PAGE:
Netflix may be known for video streaming, but letting subscribers download content for offline viewing is apparently not out of the realm of possibility. During the company’s first quarter 2016 earnings call on Monday, CEO Reed Hastings revealed his opinion that Netflix should “keep an open mind” on the issue, reports Variety.
If your hopes of never having to be Netflix-less mid-flight have skyrocketed, no one can blame you. That said, Hastings didn’t announce any actual plans. His comment came in response to a question about why Netflix doesn’t provide its users with the ability to view content offline, much as Amazon Prime Video does.
Still, the CEO’s openness to the idea is promising, especially considering that the company seemed to have a more antagonistic stance in the past. As Variety points out, Netflix execs have previously been dismissive of the idea, arguing that there wasn’t any need given how easy it is to remain connected in the U.S. (Have they never endured the struggle of flying somewhere without Wi-Fi or in-flight Netflix provided by the airline?)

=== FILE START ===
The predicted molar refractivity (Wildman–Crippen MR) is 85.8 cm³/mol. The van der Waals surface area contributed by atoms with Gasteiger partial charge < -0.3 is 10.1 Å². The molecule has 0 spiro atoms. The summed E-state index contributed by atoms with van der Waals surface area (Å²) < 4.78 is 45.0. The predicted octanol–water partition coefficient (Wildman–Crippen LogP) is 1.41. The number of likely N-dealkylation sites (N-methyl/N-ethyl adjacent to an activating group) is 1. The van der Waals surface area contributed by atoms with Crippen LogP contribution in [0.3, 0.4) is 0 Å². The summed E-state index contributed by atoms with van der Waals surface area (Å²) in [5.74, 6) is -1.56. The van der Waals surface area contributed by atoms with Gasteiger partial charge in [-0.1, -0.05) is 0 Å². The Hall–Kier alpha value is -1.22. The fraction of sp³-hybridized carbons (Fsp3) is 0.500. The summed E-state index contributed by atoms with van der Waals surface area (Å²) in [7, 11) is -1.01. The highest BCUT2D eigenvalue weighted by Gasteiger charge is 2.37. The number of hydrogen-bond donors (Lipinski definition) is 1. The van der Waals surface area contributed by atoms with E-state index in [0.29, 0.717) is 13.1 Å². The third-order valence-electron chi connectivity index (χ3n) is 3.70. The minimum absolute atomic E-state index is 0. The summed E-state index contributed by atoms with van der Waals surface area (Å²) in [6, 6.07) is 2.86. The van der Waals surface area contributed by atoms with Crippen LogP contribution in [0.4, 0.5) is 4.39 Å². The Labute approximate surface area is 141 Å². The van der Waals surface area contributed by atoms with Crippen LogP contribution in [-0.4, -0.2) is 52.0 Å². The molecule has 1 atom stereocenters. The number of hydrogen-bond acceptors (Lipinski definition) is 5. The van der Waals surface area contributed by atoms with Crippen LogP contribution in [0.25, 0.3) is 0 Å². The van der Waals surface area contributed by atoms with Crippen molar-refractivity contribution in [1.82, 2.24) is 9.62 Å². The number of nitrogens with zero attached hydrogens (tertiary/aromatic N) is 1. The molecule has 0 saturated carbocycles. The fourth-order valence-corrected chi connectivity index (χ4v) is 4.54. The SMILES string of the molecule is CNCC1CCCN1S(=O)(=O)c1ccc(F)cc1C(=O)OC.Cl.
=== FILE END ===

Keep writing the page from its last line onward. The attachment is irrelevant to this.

With Netflix expanding across the globe, though, the situation has changed. Hastings described “an uneven set of networks” around the world, and the company seems to realize that what works for subscribers stateside might not pass muster overseas. In countries where network speeds are slower, consumers may have a greater need for the ability to download a video to watch later.
There’s a lot here that remains to be seen, of course. Netflix may never take the plunge, and even if it does, there’s no guarantee that the streamer would roll out offline viewing across all markets; the U.S. itself could forever remain a Netflix download desert. We can’t help but hold out hope for the game-changing measure, though.
- Binge away with our guide to the best on-demand streaming services
- Confused about costs? Here’s a pricing breakdown for each of the Netflix plans
- 20 Netflix tips and tricks to make your streaming experience even better
- The best iPhone apps available right now (April 2018)
- From pranksters to pop stars, these are the 10 biggest YouTube channels